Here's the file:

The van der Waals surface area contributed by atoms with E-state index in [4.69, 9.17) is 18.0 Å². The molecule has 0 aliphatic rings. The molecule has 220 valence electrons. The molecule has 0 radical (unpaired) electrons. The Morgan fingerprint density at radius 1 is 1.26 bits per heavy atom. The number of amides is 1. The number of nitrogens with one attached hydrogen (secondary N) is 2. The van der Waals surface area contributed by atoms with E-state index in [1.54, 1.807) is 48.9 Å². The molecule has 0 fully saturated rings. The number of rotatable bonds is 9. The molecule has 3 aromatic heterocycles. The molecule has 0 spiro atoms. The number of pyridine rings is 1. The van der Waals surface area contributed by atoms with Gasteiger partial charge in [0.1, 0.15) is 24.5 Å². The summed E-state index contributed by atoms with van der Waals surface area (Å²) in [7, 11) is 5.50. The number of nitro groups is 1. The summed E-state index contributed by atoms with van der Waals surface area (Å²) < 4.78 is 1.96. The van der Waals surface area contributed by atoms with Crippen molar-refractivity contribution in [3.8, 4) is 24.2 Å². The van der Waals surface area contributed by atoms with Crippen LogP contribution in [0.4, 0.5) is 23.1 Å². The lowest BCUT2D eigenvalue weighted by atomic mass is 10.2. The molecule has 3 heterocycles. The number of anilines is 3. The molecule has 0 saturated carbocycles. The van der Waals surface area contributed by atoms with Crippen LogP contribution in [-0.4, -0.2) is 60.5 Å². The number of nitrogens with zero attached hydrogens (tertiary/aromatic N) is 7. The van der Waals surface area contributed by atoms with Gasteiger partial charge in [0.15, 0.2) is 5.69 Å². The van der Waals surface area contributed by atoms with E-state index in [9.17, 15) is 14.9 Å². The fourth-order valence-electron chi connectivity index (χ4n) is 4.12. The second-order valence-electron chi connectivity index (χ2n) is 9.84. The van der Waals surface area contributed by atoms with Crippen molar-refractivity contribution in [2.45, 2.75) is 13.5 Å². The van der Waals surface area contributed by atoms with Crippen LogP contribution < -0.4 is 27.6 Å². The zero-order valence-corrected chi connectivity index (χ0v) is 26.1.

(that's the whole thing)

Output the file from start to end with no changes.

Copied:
The van der Waals surface area contributed by atoms with E-state index in [4.69, 9.17) is 18.0 Å². The molecule has 0 aliphatic rings. The molecule has 220 valence electrons. The molecule has 0 radical (unpaired) electrons. The Morgan fingerprint density at radius 1 is 1.26 bits per heavy atom. The number of amides is 1. The number of nitrogens with one attached hydrogen (secondary N) is 2. The van der Waals surface area contributed by atoms with E-state index in [1.54, 1.807) is 48.9 Å². The molecule has 0 fully saturated rings. The number of rotatable bonds is 9. The molecule has 3 aromatic heterocycles. The molecule has 0 spiro atoms. The number of pyridine rings is 1. The van der Waals surface area contributed by atoms with Gasteiger partial charge in [0.1, 0.15) is 24.5 Å². The summed E-state index contributed by atoms with van der Waals surface area (Å²) in [7, 11) is 5.50. The number of nitro groups is 1. The summed E-state index contributed by atoms with van der Waals surface area (Å²) < 4.78 is 1.96. The van der Waals surface area contributed by atoms with Crippen molar-refractivity contribution in [3.8, 4) is 24.2 Å². The van der Waals surface area contributed by atoms with Crippen LogP contribution in [0.4, 0.5) is 23.1 Å². The lowest BCUT2D eigenvalue weighted by atomic mass is 10.2. The molecule has 3 heterocycles. The number of anilines is 3. The molecule has 0 saturated carbocycles. The van der Waals surface area contributed by atoms with Crippen LogP contribution in [-0.4, -0.2) is 60.5 Å². The number of nitrogens with zero attached hydrogens (tertiary/aromatic N) is 7. The van der Waals surface area contributed by atoms with Gasteiger partial charge in [0.15, 0.2) is 5.69 Å². The van der Waals surface area contributed by atoms with E-state index in [9.17, 15) is 14.9 Å². The fourth-order valence-electron chi connectivity index (χ4n) is 4.12. The second-order valence-electron chi connectivity index (χ2n) is 9.84. The van der Waals surface area contributed by atoms with Crippen molar-refractivity contribution in [2.45, 2.75) is 13.5 Å². The van der Waals surface area contributed by atoms with Crippen LogP contribution < -0.4 is 27.6 Å². The zero-order valence-corrected chi connectivity index (χ0v) is 26.1.